Greece to raise tax on businesses, middle incomes-finmin source

ATHENS, Dec 6 (Reuters) - Greece plans to tax businesses and

middle incomes more in an effort to raise revenues from a tax

reform bill it has long-promised its international lenders, a

senior finance ministry official said on Thursday.

The European Union and International Monetary Fund have

demanded the cash-strapped country reform a tax administration

widely seen as corrupt and ineffective before they disburse

about 9 billion euros ($11.7 billion) in aid early next year.

But Greece has so far failed to make real progress and

disagreements over who should be taxed and by how much has

created a rift in Prime Minister Antonis Samaras's coalition

government, a mix of leftists and conservatives.

The finance ministry plans to raise the corporate tax rate

on profits to 26 percent from 20 percent, said the official, who

declined to be named. In dividends, the rate would fall to 10

percent from 25 percent currently.

The ministry's proposals include reducing tax brackets to

three from eight and imposing a 40 percent top rate on incomes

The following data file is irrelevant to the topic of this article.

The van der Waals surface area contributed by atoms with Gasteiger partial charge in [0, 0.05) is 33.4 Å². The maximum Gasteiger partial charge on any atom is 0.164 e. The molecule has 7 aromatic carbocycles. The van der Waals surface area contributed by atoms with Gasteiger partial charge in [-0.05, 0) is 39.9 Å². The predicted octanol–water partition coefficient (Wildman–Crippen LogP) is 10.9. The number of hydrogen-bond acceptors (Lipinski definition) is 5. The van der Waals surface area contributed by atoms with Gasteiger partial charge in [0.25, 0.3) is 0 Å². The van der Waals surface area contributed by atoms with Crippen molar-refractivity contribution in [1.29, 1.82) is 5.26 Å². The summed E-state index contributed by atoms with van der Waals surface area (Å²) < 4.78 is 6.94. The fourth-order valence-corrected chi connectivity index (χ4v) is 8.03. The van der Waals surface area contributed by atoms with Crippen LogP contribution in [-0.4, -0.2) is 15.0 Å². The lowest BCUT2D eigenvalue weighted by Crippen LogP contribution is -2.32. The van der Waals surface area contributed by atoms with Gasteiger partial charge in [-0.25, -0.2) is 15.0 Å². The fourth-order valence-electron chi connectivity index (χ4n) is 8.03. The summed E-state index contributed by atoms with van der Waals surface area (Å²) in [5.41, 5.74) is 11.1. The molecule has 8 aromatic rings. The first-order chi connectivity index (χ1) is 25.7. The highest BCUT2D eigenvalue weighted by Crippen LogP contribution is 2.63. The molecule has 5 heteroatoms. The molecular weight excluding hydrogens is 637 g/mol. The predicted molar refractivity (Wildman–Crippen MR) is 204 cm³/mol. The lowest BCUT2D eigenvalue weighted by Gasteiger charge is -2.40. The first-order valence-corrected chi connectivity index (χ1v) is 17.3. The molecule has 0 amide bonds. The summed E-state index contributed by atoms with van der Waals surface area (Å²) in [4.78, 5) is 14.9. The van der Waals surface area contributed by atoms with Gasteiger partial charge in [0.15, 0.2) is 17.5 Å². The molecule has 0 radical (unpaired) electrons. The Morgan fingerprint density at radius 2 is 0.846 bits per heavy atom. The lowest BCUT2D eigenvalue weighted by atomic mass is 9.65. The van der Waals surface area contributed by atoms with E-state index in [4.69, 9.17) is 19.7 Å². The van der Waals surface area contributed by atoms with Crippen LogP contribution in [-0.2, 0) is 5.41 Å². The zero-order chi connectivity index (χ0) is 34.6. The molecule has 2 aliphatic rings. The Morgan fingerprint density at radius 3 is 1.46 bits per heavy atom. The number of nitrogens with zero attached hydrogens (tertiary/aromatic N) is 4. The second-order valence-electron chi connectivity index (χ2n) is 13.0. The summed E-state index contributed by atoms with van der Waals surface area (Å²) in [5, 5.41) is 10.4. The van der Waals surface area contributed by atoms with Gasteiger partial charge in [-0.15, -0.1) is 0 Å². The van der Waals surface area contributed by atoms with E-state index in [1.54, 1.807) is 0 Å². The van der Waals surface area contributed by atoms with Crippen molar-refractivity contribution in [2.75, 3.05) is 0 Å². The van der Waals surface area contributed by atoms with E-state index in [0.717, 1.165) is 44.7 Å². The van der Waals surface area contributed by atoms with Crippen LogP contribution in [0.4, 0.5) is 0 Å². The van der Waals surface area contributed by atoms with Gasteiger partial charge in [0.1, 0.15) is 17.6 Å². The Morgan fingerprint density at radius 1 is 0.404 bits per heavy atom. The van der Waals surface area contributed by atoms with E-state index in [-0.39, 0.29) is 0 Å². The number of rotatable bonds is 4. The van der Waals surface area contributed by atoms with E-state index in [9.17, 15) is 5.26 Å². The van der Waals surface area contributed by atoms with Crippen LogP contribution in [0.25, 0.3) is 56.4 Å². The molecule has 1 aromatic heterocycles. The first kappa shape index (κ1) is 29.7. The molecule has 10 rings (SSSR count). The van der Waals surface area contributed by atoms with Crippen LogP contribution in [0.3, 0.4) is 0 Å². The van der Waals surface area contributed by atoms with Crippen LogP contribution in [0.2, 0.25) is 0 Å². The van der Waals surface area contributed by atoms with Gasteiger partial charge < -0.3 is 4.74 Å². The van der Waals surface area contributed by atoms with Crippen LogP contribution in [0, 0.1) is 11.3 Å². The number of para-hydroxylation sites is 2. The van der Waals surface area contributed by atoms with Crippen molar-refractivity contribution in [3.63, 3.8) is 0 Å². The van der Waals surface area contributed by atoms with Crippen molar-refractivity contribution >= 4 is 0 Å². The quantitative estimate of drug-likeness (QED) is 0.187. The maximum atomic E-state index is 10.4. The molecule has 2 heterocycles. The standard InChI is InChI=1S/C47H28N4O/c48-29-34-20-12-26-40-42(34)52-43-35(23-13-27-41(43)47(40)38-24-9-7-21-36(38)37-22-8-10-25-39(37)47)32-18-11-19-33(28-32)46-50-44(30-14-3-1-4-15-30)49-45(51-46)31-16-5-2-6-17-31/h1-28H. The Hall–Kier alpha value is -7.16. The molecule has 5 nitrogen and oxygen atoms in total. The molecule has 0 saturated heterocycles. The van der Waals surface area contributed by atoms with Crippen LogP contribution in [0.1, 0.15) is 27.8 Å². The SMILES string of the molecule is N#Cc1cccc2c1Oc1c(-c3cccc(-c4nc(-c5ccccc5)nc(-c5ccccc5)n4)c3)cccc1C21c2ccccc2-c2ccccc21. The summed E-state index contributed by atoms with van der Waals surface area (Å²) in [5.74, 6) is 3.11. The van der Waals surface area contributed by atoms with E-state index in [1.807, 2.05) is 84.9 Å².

above 40,000 euros. Currently, the 40 percent tax rate applies

to those earning over 60,000 annually and those earning over

100,000 euros are taxed at 45 percent.

"The new tax system is simpler, fairer and geared toward

growth," the official said.

The proposals offer some relief to low incomes, as tax

exemptions for wage earners and pensioners would be increased to

9,000 euros from 5,000 euros currently for those earning up to

25,000 euros.

Greek press had speculated that the government planned to

apply a 45 percent top tax rate on incomes above 26,000 euros

and abolish tax credits for dependent children, deepening anger

among a public worn down by five years of recession.

On Tuesday, Samaras was forced to dismiss talk that his

government had such plans in an effort to bridge differences

among his ruling coalition.

The new tax system must generate about 1.1 billion euros of

additional revenues from 2014, as part of a 13.5 billion euro

austerity package that Greece passed last month to comply with

the terms of its bailout.

Samaras has held several rounds of talks with finance

ministry officials and Finance Minister Yannis Stournaras was

meeting party negotiators on Thursday to discuss the bill before

releasing it for public consultation.

Samaras's coalition allies have threatened to block the deal

in parliament, saying it would further strain honest taxpayers

instead of cracking down on wealthy tax evaders.

"We want our country to fulfill its obligations (towards

lenders)" the leader of the co-ruling PASOK socialists,

Evangelos Venizelos, said on Thursday.

"But this cannot happen at the expense of wage earners and

pensioners, at the expense of children, at the expense of the

young unemployed and the self-employed," he said.

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